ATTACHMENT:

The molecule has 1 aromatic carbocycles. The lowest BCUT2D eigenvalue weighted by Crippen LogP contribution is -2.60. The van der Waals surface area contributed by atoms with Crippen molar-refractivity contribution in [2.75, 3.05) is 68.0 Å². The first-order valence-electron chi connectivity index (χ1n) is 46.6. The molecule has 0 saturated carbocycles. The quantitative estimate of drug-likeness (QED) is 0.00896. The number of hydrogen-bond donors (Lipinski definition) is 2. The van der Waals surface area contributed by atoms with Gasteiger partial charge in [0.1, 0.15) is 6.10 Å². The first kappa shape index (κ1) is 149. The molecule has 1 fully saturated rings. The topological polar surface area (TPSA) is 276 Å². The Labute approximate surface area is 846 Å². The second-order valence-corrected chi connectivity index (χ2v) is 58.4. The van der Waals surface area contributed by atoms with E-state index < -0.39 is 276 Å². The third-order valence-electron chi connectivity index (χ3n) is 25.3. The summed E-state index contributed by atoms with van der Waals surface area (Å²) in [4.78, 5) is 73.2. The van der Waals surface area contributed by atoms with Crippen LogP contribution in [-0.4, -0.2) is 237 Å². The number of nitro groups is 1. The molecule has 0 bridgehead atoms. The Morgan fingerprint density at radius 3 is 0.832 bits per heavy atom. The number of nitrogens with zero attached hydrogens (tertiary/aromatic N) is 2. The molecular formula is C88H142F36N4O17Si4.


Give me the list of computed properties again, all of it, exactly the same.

The molecule has 1 aromatic carbocycles. The lowest BCUT2D eigenvalue weighted by Crippen LogP contribution is -2.60. The van der Waals surface area contributed by atoms with Crippen molar-refractivity contribution in [2.75, 3.05) is 68.0 Å². The first-order valence-electron chi connectivity index (χ1n) is 46.6. The molecule has 0 saturated carbocycles. The quantitative estimate of drug-likeness (QED) is 0.00896. The number of hydrogen-bond donors (Lipinski definition) is 2. The van der Waals surface area contributed by atoms with Gasteiger partial charge in [0.1, 0.15) is 6.10 Å². The first kappa shape index (κ1) is 149. The molecule has 1 fully saturated rings. The topological polar surface area (TPSA) is 276 Å². The Labute approximate surface area is 846 Å². The second-order valence-corrected chi connectivity index (χ2v) is 58.4. The van der Waals surface area contributed by atoms with E-state index < -0.39 is 276 Å². The third-order valence-electron chi connectivity index (χ3n) is 25.3. The summed E-state index contributed by atoms with van der Waals surface area (Å²) in [4.78, 5) is 73.2. The van der Waals surface area contributed by atoms with Crippen LogP contribution in [-0.4, -0.2) is 237 Å². The number of nitro groups is 1. The molecule has 0 bridgehead atoms. The Morgan fingerprint density at radius 3 is 0.832 bits per heavy atom. The number of nitrogens with zero attached hydrogens (tertiary/aromatic N) is 2. The molecular formula is C88H142F36N4O17Si4.